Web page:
DOVER, Delaware – On Monday, a Delaware state judge ordered attorneys representing Tesla Inc. TSLA,
of directors to convey certain messages that CEO Elon Musk may have shared with the company’s top in-house lawyers before the board of directors approved a compensation plan in 2018 that could net Musk more than $ 50 billion.
The ruling by Vice Chancellor Joseph Slites Jr. was issued in response to a coercion petition filed on behalf of shareholders who accused Musk and Tesla’s board of directors of violating their fiduciary duties towards the company and its shareholders, leaving Musk to unjust enrichment and wasting him. … corporate assets.
By giving plaintiffs access to certain documents that Musk either sent or received, Slights denied access to a wider range of other documents that lawyers claim are protected by attorney secrecy.
Slights said the documents Musk shared with Tesla General Counsel Todd Maron or Deputy General Counsel Jonathan Chang before the board approved the compensation plan should be made available to the plaintiff shareholders.
Plaintiffs argued that Chang and Maron, Musk’s former divorce lawyer, worked on behalf of Musk and negotiated on his behalf against the board’s compensation committee.
“Using his control, close personal relationships, and reputation for retaliation, Musk co-opted Maron and Chang to help him structure the plan without involving a committee,” plaintiffs’ lawyers wrote, asking Slights to force the company to hand over the documents.
“Musk and his agents gave the committee a fully prepared plan,” they added.
Although Slites agreed that messages directly related to Musk should be disclosed, he refused to order lawyers to pass other messages between board members, Chang and Maron, and a third-party law firm.
The judge said that he had no reason to order the provision of documents that could be protected by attorney-client privileges when information could be accessed from other sources. He noted that Musk, Maron, Chang and the chairman of the compensation committee Ira Ehrenpreis have not yet been removed from office.
The plaintiffs argued in their petition that Tesla had improperly concealed hundreds of documents that Maron or Chang shared with the compensation committee and its advisers.
Lawyer Gregory Varallo told Slights on Monday that the plaintiffs in the 2018 lawsuit still have no answer to the simple question: “Whose idea was the largest compensation plan ever devised?”
“If you read the report to date, nobody seems to know,” Varallo said.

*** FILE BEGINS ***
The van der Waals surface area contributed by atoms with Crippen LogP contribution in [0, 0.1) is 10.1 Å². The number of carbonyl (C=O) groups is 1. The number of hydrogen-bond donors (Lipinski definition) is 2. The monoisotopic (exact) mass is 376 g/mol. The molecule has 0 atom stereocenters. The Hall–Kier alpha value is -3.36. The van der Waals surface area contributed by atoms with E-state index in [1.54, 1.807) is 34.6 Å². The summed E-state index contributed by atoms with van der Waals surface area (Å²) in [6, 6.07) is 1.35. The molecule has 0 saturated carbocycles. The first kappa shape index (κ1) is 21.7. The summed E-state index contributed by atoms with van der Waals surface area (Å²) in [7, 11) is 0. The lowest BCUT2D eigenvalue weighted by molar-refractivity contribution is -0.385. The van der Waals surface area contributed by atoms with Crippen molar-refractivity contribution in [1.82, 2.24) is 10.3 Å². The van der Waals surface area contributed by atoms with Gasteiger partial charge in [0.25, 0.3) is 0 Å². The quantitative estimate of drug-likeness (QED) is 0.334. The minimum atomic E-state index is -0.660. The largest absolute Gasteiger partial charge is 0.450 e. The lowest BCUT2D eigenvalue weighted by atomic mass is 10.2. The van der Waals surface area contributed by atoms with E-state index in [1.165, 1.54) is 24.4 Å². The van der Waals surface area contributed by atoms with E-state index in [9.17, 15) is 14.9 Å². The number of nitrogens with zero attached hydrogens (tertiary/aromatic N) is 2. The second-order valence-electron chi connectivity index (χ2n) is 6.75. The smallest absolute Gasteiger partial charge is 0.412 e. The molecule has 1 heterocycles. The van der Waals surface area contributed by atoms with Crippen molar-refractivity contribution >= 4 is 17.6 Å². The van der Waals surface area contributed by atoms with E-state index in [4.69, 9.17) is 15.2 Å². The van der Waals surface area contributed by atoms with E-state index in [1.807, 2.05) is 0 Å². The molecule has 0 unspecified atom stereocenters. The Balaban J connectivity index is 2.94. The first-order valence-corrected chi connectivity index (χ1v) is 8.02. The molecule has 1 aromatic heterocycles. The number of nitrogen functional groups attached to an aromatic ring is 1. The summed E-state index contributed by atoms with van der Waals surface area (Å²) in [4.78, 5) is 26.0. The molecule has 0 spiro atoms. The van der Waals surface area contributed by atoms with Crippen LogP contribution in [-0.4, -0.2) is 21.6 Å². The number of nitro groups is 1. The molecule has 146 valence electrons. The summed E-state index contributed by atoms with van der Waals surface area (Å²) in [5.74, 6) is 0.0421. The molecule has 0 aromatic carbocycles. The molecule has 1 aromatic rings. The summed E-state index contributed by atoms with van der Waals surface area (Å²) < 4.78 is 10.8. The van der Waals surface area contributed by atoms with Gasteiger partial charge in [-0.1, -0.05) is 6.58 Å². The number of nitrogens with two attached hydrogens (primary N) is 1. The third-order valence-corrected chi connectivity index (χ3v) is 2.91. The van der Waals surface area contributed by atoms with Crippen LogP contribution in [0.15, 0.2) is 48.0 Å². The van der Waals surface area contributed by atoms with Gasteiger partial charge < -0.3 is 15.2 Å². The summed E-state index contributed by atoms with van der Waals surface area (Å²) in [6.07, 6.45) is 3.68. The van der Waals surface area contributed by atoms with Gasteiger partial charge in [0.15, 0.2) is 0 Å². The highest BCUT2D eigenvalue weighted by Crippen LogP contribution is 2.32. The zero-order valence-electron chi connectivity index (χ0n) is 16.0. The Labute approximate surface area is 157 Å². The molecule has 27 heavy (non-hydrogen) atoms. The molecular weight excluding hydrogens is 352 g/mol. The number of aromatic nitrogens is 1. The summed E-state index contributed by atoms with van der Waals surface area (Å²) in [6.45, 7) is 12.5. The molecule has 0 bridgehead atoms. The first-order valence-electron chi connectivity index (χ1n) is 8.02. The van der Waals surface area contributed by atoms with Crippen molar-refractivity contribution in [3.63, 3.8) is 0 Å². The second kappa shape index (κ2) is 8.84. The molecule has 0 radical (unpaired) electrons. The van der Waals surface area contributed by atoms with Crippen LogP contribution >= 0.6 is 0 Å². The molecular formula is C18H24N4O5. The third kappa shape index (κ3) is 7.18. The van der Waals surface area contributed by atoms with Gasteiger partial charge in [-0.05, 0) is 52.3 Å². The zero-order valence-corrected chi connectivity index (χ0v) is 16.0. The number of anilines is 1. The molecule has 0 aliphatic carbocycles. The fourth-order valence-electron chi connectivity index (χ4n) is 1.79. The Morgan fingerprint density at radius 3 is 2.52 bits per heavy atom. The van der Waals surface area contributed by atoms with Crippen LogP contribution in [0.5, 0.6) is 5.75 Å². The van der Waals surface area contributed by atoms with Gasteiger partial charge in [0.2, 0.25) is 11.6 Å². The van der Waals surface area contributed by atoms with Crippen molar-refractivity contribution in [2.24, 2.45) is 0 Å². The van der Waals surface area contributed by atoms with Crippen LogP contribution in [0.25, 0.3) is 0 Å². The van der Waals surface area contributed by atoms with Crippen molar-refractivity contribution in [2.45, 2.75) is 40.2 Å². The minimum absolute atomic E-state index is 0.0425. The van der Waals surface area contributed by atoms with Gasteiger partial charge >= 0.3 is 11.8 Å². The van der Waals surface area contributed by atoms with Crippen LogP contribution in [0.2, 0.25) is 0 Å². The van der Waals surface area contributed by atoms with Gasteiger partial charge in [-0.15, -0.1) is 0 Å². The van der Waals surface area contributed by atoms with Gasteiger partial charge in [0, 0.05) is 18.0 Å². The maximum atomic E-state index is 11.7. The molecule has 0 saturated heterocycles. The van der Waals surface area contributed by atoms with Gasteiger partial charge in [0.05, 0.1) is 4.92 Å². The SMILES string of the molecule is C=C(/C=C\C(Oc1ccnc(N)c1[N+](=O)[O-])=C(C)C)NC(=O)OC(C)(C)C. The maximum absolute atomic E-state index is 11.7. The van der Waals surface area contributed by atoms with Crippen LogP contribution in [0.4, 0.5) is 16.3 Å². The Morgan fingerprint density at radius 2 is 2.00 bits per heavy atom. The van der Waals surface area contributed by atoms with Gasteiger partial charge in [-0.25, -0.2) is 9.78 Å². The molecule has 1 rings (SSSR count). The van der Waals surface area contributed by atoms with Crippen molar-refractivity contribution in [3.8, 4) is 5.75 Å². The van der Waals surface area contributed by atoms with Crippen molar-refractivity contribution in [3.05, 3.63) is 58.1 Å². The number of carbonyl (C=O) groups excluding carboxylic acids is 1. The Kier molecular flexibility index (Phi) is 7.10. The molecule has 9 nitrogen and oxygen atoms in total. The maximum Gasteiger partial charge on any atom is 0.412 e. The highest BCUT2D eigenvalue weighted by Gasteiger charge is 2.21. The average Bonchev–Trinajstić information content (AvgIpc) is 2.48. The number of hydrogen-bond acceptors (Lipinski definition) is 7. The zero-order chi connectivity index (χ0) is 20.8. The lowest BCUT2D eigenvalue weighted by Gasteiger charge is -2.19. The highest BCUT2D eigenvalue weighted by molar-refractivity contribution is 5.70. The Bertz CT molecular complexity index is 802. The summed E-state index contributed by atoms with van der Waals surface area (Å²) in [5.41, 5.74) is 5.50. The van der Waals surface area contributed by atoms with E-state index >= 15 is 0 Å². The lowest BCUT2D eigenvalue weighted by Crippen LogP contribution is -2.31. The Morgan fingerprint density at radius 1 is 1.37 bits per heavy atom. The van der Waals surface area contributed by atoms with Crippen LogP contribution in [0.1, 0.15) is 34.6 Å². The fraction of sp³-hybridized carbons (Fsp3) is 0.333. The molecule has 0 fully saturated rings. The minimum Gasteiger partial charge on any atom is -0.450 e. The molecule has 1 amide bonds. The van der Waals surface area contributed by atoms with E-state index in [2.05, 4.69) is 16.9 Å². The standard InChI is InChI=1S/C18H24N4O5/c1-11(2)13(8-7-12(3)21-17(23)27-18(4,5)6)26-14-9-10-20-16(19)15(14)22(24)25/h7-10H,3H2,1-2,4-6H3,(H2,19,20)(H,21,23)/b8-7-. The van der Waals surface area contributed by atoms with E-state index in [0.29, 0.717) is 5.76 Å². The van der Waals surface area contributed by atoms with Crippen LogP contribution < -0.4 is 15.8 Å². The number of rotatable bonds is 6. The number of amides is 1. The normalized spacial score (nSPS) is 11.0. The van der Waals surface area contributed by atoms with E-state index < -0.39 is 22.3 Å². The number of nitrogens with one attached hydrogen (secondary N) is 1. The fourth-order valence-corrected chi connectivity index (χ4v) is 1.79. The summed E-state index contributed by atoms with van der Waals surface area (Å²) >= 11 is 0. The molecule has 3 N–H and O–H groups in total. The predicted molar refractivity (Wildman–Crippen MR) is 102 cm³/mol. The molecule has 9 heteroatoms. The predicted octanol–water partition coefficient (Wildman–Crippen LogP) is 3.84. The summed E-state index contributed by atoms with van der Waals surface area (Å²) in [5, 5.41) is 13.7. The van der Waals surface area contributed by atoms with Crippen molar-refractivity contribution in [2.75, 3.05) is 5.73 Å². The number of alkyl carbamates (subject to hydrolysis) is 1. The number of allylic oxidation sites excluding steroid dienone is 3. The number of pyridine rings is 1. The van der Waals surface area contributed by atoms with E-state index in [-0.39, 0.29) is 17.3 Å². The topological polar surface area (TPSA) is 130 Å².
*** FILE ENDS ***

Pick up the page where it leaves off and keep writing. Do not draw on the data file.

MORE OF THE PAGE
“There was quite a lot of sausage production before it even became a glitter in the eyes of the compensation committee,” he added.
Vanessa Lavelly, an attorney representing Tesla’s directors, told Slights that the board had developed and approved a compensation plan for the “rigorous process.”
“There was absolutely no stamp here, and the defendants are eagerly awaiting the opportunity to present this protocol to the court,” she said.
In 2019, Slights refused to dismiss the misconduct lawsuits against Musk and the Tesla directors, as well as the unfair enrichment lawsuit against Musk.
Under Delaware’s “business decision” rule, courts generally place a high priority on the corporate board’s decision-making process unless there is evidence that the directors have had conflicts or acted in bad faith. If the plaintiff can rebut the presumption of the rule of business judgment, the board’s action is subject to a “fairness” analysis that places the burden on the corporation to show that the transaction involved both a fair deal and a fair price.
Slites said that since the plaintiffs reasonably stated that Musk is a controlling shareholder and has a conflict of interest, the case lends itself to “increasing judicial suspicion.”
According to the plan, Musk could make billions if the electric vehicle and solar panel maker achieves ambitious market capitalization and production targets. In each of the 12 milestones the company has achieved, Musk, who already owned more than 20% of Tesla at the time the plan was approved, will receive shares equal to 1% of the outstanding shares at the time of the grant.
Each milestone includes Tesla’s $ 50 billion growth in market capitalization and aggressive plans for revenue and pre-tax profit growth. Musk will only fully benefit from the $ 55.8 billion payroll plan if it drives Tesla to a $ 650 billion market capitalization and unprecedented revenues and profits over a decade.